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    Clinical psychology of Internet addiction: a review of its conceptualization, prevalence, neuronal processes, and implications for treatment

    Griffiths, M. and Pontes, Halley and Kuss, D. (2015) Clinical psychology of Internet addiction: a review of its conceptualization, prevalence, neuronal processes, and implications for treatment. Neuroscience and Neuroeconomics 2015 (4), pp. 11-23. ISSN 2230-3561.

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    Abstract

    Research into Internet addiction (IA) has grown rapidly over the last decade. The topic has generated a great deal of debate, particularly in relation to how IA can be defined conceptually as well as the many methodological limitations. The present review aims to further elaborate and clarify issues that are relevant to IA research in a number of areas including: definition and characterization, incidence and prevalence rates, associated neuronal processes, and implications for treatment, prevention, and patient-specific considerations. It is concluded that there is no consensual definition for IA. Prevalence rates among nationally representative samples across several countries vary greatly (from 1% to 18.7%), most likely reflecting the lack of methodological consistency and conceptual rigor of the studies. The overlaps between IA and other more traditional substance-based addictions and the possible neural substrates implicated in IA are also highlighted. In terms of treatment and prevention, both psychological and pharmacological treatments are examined in light of existing evidence alongside particular aspects inherent to the patient perspective. Based on the evidence analyzed, it is concluded that IA may pose a serious health hazard to a minority of people.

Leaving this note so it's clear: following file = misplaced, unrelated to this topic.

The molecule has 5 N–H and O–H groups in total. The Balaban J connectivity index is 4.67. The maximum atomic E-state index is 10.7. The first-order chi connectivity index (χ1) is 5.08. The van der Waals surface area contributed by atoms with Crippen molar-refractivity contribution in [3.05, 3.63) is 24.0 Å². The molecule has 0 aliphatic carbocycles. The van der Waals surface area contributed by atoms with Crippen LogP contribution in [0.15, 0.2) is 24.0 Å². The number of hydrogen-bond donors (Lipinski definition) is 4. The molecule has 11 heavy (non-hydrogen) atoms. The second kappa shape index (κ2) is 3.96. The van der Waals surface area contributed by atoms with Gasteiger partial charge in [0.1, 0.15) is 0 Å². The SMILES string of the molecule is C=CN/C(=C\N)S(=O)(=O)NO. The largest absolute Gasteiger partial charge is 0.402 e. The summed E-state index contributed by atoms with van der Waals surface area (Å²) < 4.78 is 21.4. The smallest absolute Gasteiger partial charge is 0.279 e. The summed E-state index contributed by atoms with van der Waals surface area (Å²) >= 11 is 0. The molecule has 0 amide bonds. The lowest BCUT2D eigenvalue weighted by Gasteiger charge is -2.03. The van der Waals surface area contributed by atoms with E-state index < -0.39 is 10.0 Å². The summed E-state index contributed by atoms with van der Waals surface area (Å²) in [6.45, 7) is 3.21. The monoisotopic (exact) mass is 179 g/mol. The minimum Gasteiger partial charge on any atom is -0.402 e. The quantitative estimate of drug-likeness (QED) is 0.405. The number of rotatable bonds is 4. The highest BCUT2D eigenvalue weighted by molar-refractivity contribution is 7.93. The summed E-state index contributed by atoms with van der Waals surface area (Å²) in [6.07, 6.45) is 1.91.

Metadata

    Item Type: Article
    Keyword(s) / Subject(s): Internet addiction, review, behavioral addictions, prevalence, neuronal processes, treatment
    School: School of Business, Economics & Informatics > Organizational Psychology
    Depositing User: Administrator
    Date Deposited: 15 Mar 2021 14:58
    Last Modified: 18 Jun 2021 16:57
    URI: https://eprints.bbk.ac.uk/id/eprint/43500

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